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Endocrine Abstracts (2007) 13 P265

SFEBES2007 Poster Presentations Reproduction (13 abstracts)

Expression of the IGF system in the involuting bovine uterus

Samantha Llewellyn 1 , Richard Fitzpatrick 2 , John Murphy 3 & Claire Wathes 1

1Royal Veterinary College, London, United Kingdom; 2Animal Production Research Centre Mellows Campus, Co. Galway, Ireland; 3Teagasc Dairy Production Research Centre, Co. Cork, Ireland.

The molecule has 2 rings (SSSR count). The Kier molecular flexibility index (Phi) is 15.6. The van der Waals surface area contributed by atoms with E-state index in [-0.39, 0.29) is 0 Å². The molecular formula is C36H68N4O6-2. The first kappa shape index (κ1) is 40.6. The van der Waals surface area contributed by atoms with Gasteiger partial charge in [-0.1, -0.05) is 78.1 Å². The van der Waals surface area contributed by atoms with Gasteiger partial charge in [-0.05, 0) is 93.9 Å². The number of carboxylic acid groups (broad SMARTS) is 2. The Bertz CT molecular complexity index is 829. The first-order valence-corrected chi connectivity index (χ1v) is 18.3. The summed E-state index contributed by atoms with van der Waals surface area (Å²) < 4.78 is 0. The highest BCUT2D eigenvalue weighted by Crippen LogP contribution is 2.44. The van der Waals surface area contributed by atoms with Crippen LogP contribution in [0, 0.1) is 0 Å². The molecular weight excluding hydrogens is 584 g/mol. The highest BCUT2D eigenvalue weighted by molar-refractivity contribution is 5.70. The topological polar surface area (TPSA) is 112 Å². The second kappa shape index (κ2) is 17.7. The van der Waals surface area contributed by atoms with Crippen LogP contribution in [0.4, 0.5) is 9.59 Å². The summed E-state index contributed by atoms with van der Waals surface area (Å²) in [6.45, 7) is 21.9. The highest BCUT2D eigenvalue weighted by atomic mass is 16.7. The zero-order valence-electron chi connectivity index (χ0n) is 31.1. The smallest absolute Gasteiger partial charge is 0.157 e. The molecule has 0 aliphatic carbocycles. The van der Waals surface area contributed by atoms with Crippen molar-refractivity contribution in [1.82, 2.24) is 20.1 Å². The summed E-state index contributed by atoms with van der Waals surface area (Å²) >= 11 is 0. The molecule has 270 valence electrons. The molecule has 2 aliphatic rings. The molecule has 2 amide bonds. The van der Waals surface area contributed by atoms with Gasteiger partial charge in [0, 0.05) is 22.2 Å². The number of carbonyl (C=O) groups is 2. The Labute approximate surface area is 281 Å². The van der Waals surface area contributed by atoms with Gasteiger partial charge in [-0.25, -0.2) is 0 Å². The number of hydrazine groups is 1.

Uterine involution is a critical component of postpartum reproduction, which involves endometrial tissue repair, myometrial contraction and bacterial clearance. The uterus synthesises insulin-like growth factors (IGF-I and –II), IGF-I receptor (IGF-1R), and IGF binding proteins (IGFBPs -1 to -6) that regulate IGF bioavailability. This study used tissue from 12 multiparous Holstein-Friesian cows at day 14 postpartum to investigate expression of the uterine IGF system during involution. Sections of caruncular and inter-caruncular tissue from the previously gravid and non-gravid uterine horns were studied using in situ hybridisation with bovine specific S35-labelled oligonucleotide probes. Quantification was by optical density measurements in different tissue regions using image analysis and data were analysed by Linear Mixed Model analysis. The strongest expression of IGF-II mRNA was in the endometrial stroma (ES). IGF-1R mRNA was present in myometrium (MYO), ES and caruncular stroma (CS). IGFBP-1 mRNA was undetectable. The strongest expression of IGFBP-2 and IGFBP-6 mRNA was in the sub-epithelial stroma (SES) underlying the luminal epithelium (LE) whereas IGFBP-3 mRNA expression was confined to LE. IGFBP-4 mRNA expression was similar between SES, ES and CS, with lower concentrations in MYO. In contrast, expression of IGFBP-5 mRNA was strongest in MYO. In relation to horn, expression of IGF-II and IGFBP-3 mRNA was highest in the previously gravid horn (P≤0.001), whereas expression of IGF-1R, IGFBP-4, -5 and -6 was lower in the gravid horn, although not in all tissue regions (P≤0.01). In conclusion, IGFs have many known actions on metabolic activity, immune function and tissue proliferation. Differential expression of the uterine IGF system between horns and tissue types during involution suggests that modulating local IGF bioavailability may alter the rate of postpartum uterine recovery. As dairy cows are normally inseminated again within 2–3 months after calving, this may in turn influence their subsequent fertility.

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